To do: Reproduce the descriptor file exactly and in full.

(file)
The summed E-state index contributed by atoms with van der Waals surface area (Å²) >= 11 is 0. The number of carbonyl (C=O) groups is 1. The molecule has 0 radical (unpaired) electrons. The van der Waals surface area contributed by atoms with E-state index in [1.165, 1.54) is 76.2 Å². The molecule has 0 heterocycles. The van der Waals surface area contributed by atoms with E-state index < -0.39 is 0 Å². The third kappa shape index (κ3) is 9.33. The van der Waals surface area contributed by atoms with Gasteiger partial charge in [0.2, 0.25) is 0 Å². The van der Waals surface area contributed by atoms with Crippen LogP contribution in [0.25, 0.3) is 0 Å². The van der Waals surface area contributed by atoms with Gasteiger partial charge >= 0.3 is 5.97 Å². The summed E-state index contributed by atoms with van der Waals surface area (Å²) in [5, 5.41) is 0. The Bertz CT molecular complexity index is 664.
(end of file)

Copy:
The summed E-state index contributed by atoms with van der Waals surface area (Å²) >= 11 is 0. The number of carbonyl (C=O) groups is 1. The molecule has 0 radical (unpaired) electrons. The van der Waals surface area contributed by atoms with E-state index in [1.165, 1.54) is 76.2 Å². The molecule has 0 heterocycles. The van der Waals surface area contributed by atoms with E-state index < -0.39 is 0 Å². The third kappa shape index (κ3) is 9.33. The van der Waals surface area contributed by atoms with Gasteiger partial charge in [0.2, 0.25) is 0 Å². The van der Waals surface area contributed by atoms with Crippen LogP contribution in [0.25, 0.3) is 0 Å². The van der Waals surface area contributed by atoms with Gasteiger partial charge >= 0.3 is 5.97 Å². The summed E-state index contributed by atoms with van der Waals surface area (Å²) in [5, 5.41) is 0. The Bertz CT molecular complexity index is 664.